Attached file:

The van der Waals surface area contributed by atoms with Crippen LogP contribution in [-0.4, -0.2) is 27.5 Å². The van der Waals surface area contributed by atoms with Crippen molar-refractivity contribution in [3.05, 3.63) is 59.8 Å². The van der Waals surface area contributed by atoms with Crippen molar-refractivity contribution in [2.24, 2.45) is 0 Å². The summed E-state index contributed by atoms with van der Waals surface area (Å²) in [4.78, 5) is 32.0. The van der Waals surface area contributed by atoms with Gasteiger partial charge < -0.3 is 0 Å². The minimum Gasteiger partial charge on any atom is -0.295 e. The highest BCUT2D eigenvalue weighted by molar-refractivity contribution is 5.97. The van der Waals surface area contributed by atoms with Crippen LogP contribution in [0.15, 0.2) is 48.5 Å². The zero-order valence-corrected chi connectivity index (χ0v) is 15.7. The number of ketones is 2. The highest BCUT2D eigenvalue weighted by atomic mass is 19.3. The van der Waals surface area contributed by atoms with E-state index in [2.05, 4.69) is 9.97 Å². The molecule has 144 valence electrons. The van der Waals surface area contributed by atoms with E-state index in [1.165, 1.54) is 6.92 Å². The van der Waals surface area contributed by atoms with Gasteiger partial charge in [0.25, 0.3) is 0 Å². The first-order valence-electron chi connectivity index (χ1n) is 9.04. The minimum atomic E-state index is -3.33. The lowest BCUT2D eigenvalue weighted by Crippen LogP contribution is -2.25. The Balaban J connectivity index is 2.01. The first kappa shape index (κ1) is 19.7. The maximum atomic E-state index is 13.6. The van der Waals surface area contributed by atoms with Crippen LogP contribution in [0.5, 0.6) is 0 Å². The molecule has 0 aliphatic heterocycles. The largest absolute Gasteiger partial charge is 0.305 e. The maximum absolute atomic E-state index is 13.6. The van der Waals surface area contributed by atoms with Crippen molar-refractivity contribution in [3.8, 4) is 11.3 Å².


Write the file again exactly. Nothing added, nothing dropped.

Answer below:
The van der Waals surface area contributed by atoms with Crippen LogP contribution in [-0.4, -0.2) is 27.5 Å². The van der Waals surface area contributed by atoms with Crippen molar-refractivity contribution in [3.05, 3.63) is 59.8 Å². The van der Waals surface area contributed by atoms with Crippen molar-refractivity contribution in [2.24, 2.45) is 0 Å². The summed E-state index contributed by atoms with van der Waals surface area (Å²) in [4.78, 5) is 32.0. The van der Waals surface area contributed by atoms with Gasteiger partial charge < -0.3 is 0 Å². The minimum Gasteiger partial charge on any atom is -0.295 e. The highest BCUT2D eigenvalue weighted by molar-refractivity contribution is 5.97. The van der Waals surface area contributed by atoms with Crippen LogP contribution in [0.15, 0.2) is 48.5 Å². The zero-order valence-corrected chi connectivity index (χ0v) is 15.7. The number of ketones is 2. The highest BCUT2D eigenvalue weighted by atomic mass is 19.3. The van der Waals surface area contributed by atoms with E-state index in [2.05, 4.69) is 9.97 Å². The molecule has 144 valence electrons. The van der Waals surface area contributed by atoms with E-state index in [1.165, 1.54) is 6.92 Å². The van der Waals surface area contributed by atoms with Gasteiger partial charge in [0.25, 0.3) is 0 Å². The first-order valence-electron chi connectivity index (χ1n) is 9.04. The minimum atomic E-state index is -3.33. The lowest BCUT2D eigenvalue weighted by Crippen LogP contribution is -2.25. The Balaban J connectivity index is 2.01. The first kappa shape index (κ1) is 19.7. The maximum atomic E-state index is 13.6. The van der Waals surface area contributed by atoms with Crippen LogP contribution in [0.5, 0.6) is 0 Å². The molecule has 0 aliphatic heterocycles. The largest absolute Gasteiger partial charge is 0.305 e. The maximum absolute atomic E-state index is 13.6. The van der Waals surface area contributed by atoms with Crippen molar-refractivity contribution in [3.8, 4) is 11.3 Å².